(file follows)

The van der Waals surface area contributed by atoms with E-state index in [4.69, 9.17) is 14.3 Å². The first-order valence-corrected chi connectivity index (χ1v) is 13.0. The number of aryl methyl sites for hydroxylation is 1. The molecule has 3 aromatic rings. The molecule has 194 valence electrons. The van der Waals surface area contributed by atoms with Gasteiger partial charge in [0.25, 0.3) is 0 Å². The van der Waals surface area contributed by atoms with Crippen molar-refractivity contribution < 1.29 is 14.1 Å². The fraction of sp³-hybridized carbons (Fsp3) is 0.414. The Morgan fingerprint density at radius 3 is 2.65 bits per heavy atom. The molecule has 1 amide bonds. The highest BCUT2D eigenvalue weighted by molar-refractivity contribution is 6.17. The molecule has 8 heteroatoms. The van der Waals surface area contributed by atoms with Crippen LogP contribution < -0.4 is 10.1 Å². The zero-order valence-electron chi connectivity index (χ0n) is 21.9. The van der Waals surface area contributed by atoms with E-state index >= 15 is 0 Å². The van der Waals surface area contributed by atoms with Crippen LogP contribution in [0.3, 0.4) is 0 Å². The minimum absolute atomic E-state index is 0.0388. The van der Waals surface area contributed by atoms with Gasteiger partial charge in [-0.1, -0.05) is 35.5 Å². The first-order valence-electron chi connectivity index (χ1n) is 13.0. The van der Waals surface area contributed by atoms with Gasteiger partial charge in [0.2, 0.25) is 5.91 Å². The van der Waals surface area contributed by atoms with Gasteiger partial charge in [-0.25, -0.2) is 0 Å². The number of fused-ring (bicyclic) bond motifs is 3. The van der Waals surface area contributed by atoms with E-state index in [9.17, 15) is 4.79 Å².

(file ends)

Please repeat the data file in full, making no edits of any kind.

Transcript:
The van der Waals surface area contributed by atoms with E-state index in [4.69, 9.17) is 14.3 Å². The first-order valence-corrected chi connectivity index (χ1v) is 13.0. The number of aryl methyl sites for hydroxylation is 1. The molecule has 3 aromatic rings. The molecule has 194 valence electrons. The van der Waals surface area contributed by atoms with Gasteiger partial charge in [0.25, 0.3) is 0 Å². The van der Waals surface area contributed by atoms with Crippen molar-refractivity contribution < 1.29 is 14.1 Å². The fraction of sp³-hybridized carbons (Fsp3) is 0.414. The Morgan fingerprint density at radius 3 is 2.65 bits per heavy atom. The molecule has 1 amide bonds. The highest BCUT2D eigenvalue weighted by molar-refractivity contribution is 6.17. The molecule has 8 heteroatoms. The van der Waals surface area contributed by atoms with Crippen LogP contribution < -0.4 is 10.1 Å². The zero-order valence-electron chi connectivity index (χ0n) is 21.9. The van der Waals surface area contributed by atoms with E-state index >= 15 is 0 Å². The van der Waals surface area contributed by atoms with Crippen LogP contribution in [0.3, 0.4) is 0 Å². The minimum absolute atomic E-state index is 0.0388. The van der Waals surface area contributed by atoms with Gasteiger partial charge in [-0.1, -0.05) is 35.5 Å². The first-order valence-electron chi connectivity index (χ1n) is 13.0. The van der Waals surface area contributed by atoms with Gasteiger partial charge in [0.2, 0.25) is 5.91 Å². The van der Waals surface area contributed by atoms with Gasteiger partial charge in [-0.25, -0.2) is 0 Å². The number of fused-ring (bicyclic) bond motifs is 3. The van der Waals surface area contributed by atoms with E-state index in [9.17, 15) is 4.79 Å².